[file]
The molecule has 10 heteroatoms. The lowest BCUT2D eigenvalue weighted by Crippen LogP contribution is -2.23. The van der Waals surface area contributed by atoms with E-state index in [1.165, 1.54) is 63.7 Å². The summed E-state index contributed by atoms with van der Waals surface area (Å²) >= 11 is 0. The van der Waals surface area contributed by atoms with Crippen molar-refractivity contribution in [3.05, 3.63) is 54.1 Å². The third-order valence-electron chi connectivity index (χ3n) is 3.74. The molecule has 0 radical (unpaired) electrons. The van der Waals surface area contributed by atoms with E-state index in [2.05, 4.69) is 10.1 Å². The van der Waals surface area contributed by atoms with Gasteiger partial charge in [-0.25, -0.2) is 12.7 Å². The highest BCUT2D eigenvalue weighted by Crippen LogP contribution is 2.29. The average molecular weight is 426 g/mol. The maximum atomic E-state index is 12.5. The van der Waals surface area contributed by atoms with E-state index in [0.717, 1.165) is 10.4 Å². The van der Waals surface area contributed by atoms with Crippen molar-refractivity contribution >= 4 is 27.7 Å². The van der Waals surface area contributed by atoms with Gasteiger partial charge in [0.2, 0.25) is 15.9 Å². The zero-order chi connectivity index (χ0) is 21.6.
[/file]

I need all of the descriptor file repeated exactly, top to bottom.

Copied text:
The molecule has 10 heteroatoms. The lowest BCUT2D eigenvalue weighted by Crippen LogP contribution is -2.23. The van der Waals surface area contributed by atoms with E-state index in [1.165, 1.54) is 63.7 Å². The summed E-state index contributed by atoms with van der Waals surface area (Å²) >= 11 is 0. The van der Waals surface area contributed by atoms with Crippen molar-refractivity contribution in [3.05, 3.63) is 54.1 Å². The third-order valence-electron chi connectivity index (χ3n) is 3.74. The molecule has 0 radical (unpaired) electrons. The van der Waals surface area contributed by atoms with E-state index in [2.05, 4.69) is 10.1 Å². The van der Waals surface area contributed by atoms with Gasteiger partial charge in [-0.25, -0.2) is 12.7 Å². The highest BCUT2D eigenvalue weighted by Crippen LogP contribution is 2.29. The average molecular weight is 426 g/mol. The maximum atomic E-state index is 12.5. The van der Waals surface area contributed by atoms with E-state index in [0.717, 1.165) is 10.4 Å². The van der Waals surface area contributed by atoms with Crippen molar-refractivity contribution >= 4 is 27.7 Å². The van der Waals surface area contributed by atoms with Gasteiger partial charge in [0.2, 0.25) is 15.9 Å². The zero-order chi connectivity index (χ0) is 21.6.